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Generic routing encapsulation (GRE)

Tunneling provides a mechanism to transport packets of one protocol within another protocol. Generic routing encapsulation (GRE) is a communication protocol used to establish a direct, point-to-point connection between network nodes. Generic routing encapsulation (GRE) provides a private, secure path for transporting packets through an otherwise public network by encapsulating (or tunneling) the packets.

Generic Routing Encapsulation (GRE) is a tunneling protocol developed by Cisco Systems that can encapsulate a wide variety of network layer protocols inside virtual point-to-point links over an Internet Protocol network.

GRE encapsulates data packets and redirects them to a device that de-encapsulates them and routes them to their final destination. This allows the source and destination switches to operate as if they have a virtual point-to-point connection with each other (because the outer header applied by GRE is transparent to the encapsulated payload packet).

Packet Header 

Image result for Packet header of gre

C  

Checksum bit. Set to 1 if a checksum is present.

K
Key bit. Set to 1 if a key is present.
S
Sequence number bit. Set to 1 if a sequence number is present.
Reserved0
Reserved bits; set to 0.
Version
GRE Version number; set to 0.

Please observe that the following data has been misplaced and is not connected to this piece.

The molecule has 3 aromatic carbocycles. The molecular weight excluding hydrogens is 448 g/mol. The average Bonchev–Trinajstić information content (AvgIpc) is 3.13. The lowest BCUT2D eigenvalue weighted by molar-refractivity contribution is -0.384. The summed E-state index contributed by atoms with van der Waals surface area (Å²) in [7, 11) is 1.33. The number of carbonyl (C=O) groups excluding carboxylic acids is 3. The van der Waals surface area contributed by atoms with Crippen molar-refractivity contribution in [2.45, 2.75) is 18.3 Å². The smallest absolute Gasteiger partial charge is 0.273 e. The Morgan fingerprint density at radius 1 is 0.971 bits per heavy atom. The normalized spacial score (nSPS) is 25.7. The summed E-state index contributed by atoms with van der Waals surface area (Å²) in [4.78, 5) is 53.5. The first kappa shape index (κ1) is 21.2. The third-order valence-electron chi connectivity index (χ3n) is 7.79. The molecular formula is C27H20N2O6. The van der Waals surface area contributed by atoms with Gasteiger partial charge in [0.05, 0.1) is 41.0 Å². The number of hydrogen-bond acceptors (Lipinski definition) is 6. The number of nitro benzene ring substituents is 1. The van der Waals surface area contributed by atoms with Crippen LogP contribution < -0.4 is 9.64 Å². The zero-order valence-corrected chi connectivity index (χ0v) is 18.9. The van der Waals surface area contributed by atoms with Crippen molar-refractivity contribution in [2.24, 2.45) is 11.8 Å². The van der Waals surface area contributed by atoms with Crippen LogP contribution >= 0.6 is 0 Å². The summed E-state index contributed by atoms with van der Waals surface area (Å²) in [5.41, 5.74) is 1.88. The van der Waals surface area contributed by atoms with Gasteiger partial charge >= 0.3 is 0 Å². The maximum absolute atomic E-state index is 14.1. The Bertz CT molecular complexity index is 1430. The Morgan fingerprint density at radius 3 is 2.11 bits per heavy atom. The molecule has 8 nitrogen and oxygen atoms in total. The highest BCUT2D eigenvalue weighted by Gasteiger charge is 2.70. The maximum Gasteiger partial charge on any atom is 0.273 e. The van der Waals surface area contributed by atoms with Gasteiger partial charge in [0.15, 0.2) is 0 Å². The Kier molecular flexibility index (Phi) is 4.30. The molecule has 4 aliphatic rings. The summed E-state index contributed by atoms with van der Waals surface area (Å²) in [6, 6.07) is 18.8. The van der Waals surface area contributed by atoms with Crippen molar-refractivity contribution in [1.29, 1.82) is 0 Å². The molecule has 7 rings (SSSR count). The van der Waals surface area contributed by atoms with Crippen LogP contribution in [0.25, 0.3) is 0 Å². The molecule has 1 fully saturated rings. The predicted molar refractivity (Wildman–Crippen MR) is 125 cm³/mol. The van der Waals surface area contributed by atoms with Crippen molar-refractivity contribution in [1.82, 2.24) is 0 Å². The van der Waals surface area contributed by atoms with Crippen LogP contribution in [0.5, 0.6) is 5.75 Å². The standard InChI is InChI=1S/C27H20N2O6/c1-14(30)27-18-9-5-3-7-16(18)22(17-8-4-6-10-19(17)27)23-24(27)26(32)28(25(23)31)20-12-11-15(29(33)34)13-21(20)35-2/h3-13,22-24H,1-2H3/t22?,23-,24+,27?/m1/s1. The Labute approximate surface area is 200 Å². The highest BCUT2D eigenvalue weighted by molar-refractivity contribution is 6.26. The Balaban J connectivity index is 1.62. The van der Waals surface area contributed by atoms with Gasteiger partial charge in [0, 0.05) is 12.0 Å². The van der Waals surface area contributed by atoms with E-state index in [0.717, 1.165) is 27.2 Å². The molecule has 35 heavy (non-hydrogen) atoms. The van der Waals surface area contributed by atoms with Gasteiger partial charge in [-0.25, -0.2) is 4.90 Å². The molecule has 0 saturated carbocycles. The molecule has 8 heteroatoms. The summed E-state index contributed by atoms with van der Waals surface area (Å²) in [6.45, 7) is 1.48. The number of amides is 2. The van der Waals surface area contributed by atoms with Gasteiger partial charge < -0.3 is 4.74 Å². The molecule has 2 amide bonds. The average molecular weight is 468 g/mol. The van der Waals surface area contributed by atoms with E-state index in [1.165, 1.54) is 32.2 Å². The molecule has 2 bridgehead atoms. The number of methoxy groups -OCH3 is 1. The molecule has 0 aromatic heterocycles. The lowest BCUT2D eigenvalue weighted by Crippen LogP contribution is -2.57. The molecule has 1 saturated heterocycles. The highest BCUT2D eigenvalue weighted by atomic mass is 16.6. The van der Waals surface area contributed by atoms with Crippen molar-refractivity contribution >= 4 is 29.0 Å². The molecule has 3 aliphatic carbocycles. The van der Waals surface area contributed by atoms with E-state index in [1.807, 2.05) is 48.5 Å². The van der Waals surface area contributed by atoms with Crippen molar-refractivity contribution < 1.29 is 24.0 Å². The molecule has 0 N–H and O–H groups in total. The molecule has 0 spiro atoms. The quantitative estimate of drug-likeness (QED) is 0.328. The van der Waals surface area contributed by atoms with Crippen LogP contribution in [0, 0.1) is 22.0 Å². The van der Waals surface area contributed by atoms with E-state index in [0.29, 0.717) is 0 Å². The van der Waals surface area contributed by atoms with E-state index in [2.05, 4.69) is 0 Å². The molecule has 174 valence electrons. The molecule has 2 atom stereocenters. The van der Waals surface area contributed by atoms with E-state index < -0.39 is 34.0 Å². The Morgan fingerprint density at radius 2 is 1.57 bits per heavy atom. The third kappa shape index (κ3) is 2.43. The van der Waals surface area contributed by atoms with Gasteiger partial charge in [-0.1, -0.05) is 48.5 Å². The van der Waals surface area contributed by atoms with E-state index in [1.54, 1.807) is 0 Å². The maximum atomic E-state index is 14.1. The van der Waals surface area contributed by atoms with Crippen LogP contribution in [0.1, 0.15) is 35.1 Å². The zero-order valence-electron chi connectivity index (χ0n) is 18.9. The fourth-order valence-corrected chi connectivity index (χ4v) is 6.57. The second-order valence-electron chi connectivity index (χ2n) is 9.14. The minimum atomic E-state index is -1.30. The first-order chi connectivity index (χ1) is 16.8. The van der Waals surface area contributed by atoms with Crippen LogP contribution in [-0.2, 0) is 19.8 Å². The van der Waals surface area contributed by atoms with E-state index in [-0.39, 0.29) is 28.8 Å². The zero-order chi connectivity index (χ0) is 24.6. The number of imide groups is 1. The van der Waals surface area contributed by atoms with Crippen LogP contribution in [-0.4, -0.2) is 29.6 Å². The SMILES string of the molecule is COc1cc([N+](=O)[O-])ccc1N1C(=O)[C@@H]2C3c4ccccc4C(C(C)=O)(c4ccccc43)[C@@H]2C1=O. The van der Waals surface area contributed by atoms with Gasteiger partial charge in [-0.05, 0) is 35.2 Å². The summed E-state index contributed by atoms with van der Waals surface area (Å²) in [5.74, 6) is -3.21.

Protocol Type
Indicates the ether protocol type of the encapsulated payload. (For IPv4, this would be hex 0800.)
Checksum
Present if the C bit is set; contains the checksum for the GRE header and payload.
Key
Present if the K bit is set; contains an application-specific key value.
Sequence Number
Present if the S bit is set; contains a sequence number for the GRE packet.

Uses OF GRE

  • In conjunction with PPTP to create VPNs.
  • In conjunction with IPsec VPNs to allow passing of routing information between connected networks.
  • In mobility protocols.
  • In A8/A10 interfaces to encapsulate IP data to/from Packet Control Function (PCF).
  • Linux and BSD can establish ad-hoc IP over GRE tunnels which are interoperable with Cisco equipment.
  • Distributed denial of service (DDoS) protected appliance to an unprotected endpoint.
  • Use of multiple protocols over a single-protocol backbone
  • Providing workarounds for networks with limited hops
  • Connection of non-contiguous subnetworks
  • Being less resource demanding than its alternatives (e.g. IPsec VPN)

NOTE * GRE is described in RFC 2784 (obsoletes earlier RFCs 1701 and 1702)

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